WASHINGTON ― If the federal government remains partially shut down for several more months, as President Donald Trump suggested Friday, millions of people could lose food assistance.
More than 38 million Americans receive monthly food benefits from the Supplemental Nutrition Assistance Program, which is often known as food stamps and is arguably the federal government’s most important anti-poverty program. If Trump keeps the government shut down through February, benefits could stop.
The U.S. Department of Agriculture runs the program and is one of the federal agencies that shut down last month as part of Trump’s strategy to force Congress to pay for a giant wall on the Mexican border. It’s just one of dozens of programs ― including tax credit refunds for the working poor ― that will be disrupted if the shutdown continues.
The USDA has said only that it has enough leftover money to pay for January’s benefits. Its reserve fund amounts to less than the total projected cost of February’s benefits. After February, it’s possible there would be nothing. Other food programs that serve seniors, mothers and children could also be affected.
Spokespeople for the USDA did not respond to requests for comment on Saturday.
The Trump administration has kept relatively quiet about the threat to food assistance.
President Trump said Friday that the shutdown, which is already two weeks old, could go on for months or even a year. Since he has already taken credit for the shutdown, and since his border security demand is so vague ― does he want a wall, or a fence? ― it’s hard to see how the situation could change unless Trump caves.
A shutdown lasting many months or a year would be a massive policy experiment. Yanking food benefits from millions of people would probably result in a lot more hunger. Outright starvation hasn’t been a public health problem in the U.S. since the food stamp program expanded in the 1960s and 1970s ― what happens if food stamps suddenly disappear? There is a far more robust network of food banks than in the 1960s, but there’s no way charity could make up the difference between a huge national program and no program at all.
The Trump administration has kept relatively quiet about the threat to food assistance. When a funding lapse approached in 2015, the Obama administration’s USDA warned lawmakers that there wasn’t enough money for the following month’s benefits.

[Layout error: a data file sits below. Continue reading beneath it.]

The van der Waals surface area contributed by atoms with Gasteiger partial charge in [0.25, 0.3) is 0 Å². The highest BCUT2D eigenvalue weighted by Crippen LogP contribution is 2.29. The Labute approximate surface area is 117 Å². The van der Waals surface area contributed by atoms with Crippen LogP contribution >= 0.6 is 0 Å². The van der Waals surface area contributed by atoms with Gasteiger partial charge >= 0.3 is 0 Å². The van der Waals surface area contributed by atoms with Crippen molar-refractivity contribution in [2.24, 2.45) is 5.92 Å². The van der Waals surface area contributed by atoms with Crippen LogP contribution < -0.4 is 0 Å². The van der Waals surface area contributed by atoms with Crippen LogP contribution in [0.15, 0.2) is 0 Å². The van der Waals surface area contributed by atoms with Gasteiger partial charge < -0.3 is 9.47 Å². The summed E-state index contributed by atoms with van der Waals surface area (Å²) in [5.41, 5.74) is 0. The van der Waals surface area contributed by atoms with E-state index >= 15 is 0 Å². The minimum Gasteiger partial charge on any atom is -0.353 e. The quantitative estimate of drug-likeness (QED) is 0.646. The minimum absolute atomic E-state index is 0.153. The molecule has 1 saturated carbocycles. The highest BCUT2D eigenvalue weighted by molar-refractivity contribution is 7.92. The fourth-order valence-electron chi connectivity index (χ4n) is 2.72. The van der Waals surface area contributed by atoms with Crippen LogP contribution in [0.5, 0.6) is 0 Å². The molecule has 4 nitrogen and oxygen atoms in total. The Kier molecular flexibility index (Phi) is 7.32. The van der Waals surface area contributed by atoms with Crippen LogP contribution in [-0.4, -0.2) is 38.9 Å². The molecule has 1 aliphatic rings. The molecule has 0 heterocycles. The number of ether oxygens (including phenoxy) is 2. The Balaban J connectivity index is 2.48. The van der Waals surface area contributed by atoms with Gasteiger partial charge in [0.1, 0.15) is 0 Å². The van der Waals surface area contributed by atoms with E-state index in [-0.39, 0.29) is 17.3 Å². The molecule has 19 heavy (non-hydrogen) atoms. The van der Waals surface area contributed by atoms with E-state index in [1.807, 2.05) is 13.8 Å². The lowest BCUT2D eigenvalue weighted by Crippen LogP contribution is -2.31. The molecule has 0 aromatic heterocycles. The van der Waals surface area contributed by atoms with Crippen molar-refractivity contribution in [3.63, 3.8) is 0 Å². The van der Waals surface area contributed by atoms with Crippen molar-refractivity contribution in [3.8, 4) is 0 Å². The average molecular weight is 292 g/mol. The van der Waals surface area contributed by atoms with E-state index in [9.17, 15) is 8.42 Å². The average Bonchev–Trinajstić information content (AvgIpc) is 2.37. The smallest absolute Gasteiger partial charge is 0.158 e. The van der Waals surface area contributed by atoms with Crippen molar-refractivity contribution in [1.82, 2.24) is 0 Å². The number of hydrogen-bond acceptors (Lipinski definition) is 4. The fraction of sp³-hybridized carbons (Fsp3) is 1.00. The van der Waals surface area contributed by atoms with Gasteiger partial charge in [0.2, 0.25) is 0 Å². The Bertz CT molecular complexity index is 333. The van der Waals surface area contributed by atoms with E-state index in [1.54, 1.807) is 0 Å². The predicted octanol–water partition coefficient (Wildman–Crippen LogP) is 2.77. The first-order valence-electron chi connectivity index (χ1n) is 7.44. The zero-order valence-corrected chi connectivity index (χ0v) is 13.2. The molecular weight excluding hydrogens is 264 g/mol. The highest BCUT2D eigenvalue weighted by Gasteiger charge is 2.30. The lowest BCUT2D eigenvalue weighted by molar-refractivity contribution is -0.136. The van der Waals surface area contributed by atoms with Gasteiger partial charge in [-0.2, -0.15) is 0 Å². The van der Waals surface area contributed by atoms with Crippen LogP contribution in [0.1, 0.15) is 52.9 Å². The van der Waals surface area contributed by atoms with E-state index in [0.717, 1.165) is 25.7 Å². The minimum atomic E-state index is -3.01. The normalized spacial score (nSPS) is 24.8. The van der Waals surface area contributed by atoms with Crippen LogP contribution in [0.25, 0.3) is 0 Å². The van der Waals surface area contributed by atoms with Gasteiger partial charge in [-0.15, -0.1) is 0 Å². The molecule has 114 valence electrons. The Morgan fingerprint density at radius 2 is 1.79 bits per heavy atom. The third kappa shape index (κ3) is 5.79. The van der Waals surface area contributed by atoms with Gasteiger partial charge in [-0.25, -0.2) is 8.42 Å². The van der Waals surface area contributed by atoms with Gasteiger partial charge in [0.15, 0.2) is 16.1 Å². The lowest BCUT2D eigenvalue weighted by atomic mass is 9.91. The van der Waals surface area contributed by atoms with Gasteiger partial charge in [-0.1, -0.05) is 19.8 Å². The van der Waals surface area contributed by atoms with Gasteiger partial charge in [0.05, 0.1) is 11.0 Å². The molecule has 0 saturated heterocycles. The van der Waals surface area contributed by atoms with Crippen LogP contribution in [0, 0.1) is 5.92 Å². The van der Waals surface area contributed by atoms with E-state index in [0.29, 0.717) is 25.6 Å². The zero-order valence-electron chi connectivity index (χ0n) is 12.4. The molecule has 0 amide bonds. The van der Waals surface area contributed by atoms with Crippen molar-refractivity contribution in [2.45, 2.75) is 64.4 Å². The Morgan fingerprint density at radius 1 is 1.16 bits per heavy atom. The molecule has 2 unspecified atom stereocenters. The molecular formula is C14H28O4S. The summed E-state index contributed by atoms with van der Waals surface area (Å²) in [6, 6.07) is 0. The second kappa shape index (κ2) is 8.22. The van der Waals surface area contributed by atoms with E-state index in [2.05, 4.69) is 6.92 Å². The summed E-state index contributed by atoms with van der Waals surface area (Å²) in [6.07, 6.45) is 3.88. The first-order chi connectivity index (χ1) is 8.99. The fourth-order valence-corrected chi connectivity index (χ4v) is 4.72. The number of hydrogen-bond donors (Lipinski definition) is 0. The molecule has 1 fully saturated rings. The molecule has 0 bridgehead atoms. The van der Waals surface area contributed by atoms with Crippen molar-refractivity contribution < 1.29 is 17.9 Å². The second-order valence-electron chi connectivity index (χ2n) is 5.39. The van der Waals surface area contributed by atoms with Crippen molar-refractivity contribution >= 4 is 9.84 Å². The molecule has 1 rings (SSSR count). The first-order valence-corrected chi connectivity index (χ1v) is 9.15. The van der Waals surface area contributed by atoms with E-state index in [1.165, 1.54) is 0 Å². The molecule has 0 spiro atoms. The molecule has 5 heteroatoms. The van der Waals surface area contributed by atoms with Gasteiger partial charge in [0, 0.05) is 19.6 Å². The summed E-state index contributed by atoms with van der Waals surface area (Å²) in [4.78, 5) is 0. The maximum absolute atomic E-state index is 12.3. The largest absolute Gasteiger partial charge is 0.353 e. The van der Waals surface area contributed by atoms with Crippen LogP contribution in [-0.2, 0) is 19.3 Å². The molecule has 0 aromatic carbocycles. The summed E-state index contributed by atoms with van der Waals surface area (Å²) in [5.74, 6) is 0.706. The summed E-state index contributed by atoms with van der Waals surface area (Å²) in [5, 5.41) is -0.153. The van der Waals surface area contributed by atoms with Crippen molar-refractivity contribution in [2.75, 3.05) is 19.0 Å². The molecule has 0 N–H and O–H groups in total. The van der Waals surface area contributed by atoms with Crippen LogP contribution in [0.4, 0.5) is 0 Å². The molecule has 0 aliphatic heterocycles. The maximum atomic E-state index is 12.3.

The present situation is slightly different than 2015 since the agency seems to have a larger funding reserve this time around. But a USDA employee who is not authorized to speak publicly told HuffPost some within the agency suspected current leadership didn’t want to talk about the possible negative effect on SNAP because doing so would highlight the shutdown’s harm to struggling Americans instead of furloughed government employees. Trump has vilified federal workers and claimed they’re all Democrats.
One option to prevent the benefit cutoff would be for the USDA to adopt a new legal interpretation and say that SNAP recipients are entitled to benefits even if Congress hasn’t appropriated annual funds for the program, since SNAP has been authorized for the next five years by the farm bill.
There’s no doubt that even a partial reduction in benefits in February would have a big effect on individual beneficiaries and the economy. When Democrats cut SNAP benefit amounts by about 13 percent in 2013, to pay for improvements to the National School Lunch Program, the impact reverberated through both low-income households and corporate boardrooms.
There’s no doubt that even a partial reduction in benefits in February would have a big effect on individual beneficiaries and the economy.
The way SNAP works is the government distributes food benefits on debit cards that program enrollees then redeem for food items at grocery stores ― meaning retailers benefit substantially from the program, which costs more than $60 billion annually. When the benefit cut occurred in 2013, chains like Walmart and Target cut their earnings forecasts. Dollar General stockholders have claimed in a lawsuit the firm had failed to notify them how badly business would be harmed by other SNAP reductions.
Local media has been covering the shutdown’s possible threat to food assistance since last week. More than a million low-income Georgians could lose their benefits in February, the Atlanta Journal Constitution reported Thursday. An official with Alabama’s food aid program told a local TV station they expected more guidance from the USDA at the end of the month. Arizona food banks are worried about a surge in demand if the government shutdown continues into February.
The possibility of lost food assistance caught the White House by surprise, the Washington Post reported Friday. Administration spokespeople did not immediately respond to a request for comment on Saturday.